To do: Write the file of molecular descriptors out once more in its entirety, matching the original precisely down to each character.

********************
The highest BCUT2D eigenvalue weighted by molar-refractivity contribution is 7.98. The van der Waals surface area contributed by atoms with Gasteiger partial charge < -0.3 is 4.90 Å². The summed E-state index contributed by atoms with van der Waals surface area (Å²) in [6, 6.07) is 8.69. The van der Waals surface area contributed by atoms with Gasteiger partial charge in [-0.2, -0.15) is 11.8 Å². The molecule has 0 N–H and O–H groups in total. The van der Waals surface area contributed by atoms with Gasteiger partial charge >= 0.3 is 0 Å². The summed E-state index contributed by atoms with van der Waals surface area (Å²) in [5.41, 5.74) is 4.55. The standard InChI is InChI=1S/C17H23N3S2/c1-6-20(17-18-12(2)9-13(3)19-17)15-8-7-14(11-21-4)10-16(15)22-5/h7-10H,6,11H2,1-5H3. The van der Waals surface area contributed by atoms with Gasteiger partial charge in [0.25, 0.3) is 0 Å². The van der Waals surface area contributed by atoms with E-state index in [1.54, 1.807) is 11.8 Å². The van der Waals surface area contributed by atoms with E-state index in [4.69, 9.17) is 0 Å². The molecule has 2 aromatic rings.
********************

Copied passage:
The highest BCUT2D eigenvalue weighted by molar-refractivity contribution is 7.98. The van der Waals surface area contributed by atoms with Gasteiger partial charge < -0.3 is 4.90 Å². The summed E-state index contributed by atoms with van der Waals surface area (Å²) in [6, 6.07) is 8.69. The van der Waals surface area contributed by atoms with Gasteiger partial charge in [-0.2, -0.15) is 11.8 Å². The molecule has 0 N–H and O–H groups in total. The van der Waals surface area contributed by atoms with Gasteiger partial charge >= 0.3 is 0 Å². The summed E-state index contributed by atoms with van der Waals surface area (Å²) in [5.41, 5.74) is 4.55. The standard InChI is InChI=1S/C17H23N3S2/c1-6-20(17-18-12(2)9-13(3)19-17)15-8-7-14(11-21-4)10-16(15)22-5/h7-10H,6,11H2,1-5H3. The van der Waals surface area contributed by atoms with Gasteiger partial charge in [0.25, 0.3) is 0 Å². The van der Waals surface area contributed by atoms with E-state index in [1.54, 1.807) is 11.8 Å². The van der Waals surface area contributed by atoms with E-state index in [4.69, 9.17) is 0 Å². The molecule has 2 aromatic rings.